The Japanese government formally acknowledged last November that its economy had fallen into a recession.
This recession - two quarters in a row of negative growth - has witnessed the world's second largest economy's GDP contract by 0.4 percent from July to September of last year.
Japan's last recession was in 2001, following the collapse of the dot-com bubble in the USA.
In Japan, there is no doubt as to why the recession is happening. All fingers point across the Pacific at the United States.
Following the subprime lending and banking crises in the US, consumers there stopped purchasing with their usual zeal - or with any zeal at all.
Japan remains heavily dependent on exports, mainly to the US, and this is hurting sales.
Blue chip firms like Toyota, Honda, and Canon have seen profits dip by as much as 70 percent.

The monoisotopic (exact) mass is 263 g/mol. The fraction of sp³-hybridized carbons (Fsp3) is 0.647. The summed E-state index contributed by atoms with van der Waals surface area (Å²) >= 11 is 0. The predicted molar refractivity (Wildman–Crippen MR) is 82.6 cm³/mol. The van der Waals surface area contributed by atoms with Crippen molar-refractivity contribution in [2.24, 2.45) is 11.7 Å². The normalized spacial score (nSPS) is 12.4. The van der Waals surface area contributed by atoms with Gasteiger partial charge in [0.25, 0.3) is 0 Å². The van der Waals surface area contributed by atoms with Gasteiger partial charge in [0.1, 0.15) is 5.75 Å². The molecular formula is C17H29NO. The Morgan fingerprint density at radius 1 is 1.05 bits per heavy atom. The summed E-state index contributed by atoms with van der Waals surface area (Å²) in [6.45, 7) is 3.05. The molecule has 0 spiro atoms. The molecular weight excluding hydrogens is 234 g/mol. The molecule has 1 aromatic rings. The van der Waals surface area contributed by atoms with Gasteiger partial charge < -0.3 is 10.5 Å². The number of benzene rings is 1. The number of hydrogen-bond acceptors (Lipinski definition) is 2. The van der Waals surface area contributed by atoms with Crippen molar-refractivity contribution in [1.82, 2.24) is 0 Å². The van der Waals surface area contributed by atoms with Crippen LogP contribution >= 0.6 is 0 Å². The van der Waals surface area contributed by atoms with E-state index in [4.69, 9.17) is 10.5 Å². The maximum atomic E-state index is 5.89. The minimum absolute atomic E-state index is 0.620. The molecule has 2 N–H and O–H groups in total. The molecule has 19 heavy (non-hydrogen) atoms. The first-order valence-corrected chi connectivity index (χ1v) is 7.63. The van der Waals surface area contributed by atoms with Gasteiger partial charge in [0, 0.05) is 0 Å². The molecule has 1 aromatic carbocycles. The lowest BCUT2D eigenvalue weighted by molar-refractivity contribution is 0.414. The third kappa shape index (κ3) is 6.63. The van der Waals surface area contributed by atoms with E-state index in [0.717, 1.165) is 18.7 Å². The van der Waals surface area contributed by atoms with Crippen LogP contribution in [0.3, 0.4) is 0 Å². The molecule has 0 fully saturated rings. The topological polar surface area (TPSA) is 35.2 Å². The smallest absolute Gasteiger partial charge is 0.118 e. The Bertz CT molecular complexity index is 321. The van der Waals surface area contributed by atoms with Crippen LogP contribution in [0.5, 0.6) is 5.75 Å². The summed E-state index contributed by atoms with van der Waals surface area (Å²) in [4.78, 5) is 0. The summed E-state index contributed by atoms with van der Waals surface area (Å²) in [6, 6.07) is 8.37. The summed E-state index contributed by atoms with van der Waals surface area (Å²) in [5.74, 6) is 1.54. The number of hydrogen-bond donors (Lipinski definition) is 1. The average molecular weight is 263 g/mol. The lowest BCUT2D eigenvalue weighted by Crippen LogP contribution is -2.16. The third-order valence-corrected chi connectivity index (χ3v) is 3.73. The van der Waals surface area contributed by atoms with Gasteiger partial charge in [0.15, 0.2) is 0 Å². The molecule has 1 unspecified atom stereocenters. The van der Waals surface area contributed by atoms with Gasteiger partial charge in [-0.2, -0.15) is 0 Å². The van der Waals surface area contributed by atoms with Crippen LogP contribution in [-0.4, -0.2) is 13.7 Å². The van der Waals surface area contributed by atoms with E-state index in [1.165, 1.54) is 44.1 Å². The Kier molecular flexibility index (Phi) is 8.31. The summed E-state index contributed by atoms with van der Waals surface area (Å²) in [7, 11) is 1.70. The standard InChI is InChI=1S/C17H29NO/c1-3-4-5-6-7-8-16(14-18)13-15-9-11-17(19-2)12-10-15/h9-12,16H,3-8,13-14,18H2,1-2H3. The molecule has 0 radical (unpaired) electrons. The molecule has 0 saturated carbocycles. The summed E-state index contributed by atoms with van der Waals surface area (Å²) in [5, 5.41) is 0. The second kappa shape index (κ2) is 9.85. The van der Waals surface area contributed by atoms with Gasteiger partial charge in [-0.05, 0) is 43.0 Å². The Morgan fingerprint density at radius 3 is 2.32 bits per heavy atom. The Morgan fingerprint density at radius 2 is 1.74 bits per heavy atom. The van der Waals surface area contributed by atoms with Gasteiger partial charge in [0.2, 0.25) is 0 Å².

Making things even worse is the dollar - yen rate. Most major manufacturers generally budget $1 to 110 yen for their exports. Of late, however, the yen has been trading in the high 80s.
This makes the few Japanese who do travel abroad close to kings (or, more likely, queens) with their tremendous purchasing power. However, for Japanese companies trying to sell from Japan to the US, the strong yen - weak dollar makes Japanese goods in the US more expensive and is a nearly fatal blow.
Hard to believe, but there is still more bad news.
Worse still is the hangover from Japan's "lost decade" of the 1990s: huge public debt. Japan is saddled with the highest amount of debt of any developed nation. This curtails its spending options.
The reaction of the Aso government? A 12,000 yen (roughly $140) handout to all adults, including foreigners with a permanent visa, this spring. This stimulus package is however opposed by a majority of Japanese.
Even for a nation of chicken littles, this is all a bit too much to take.
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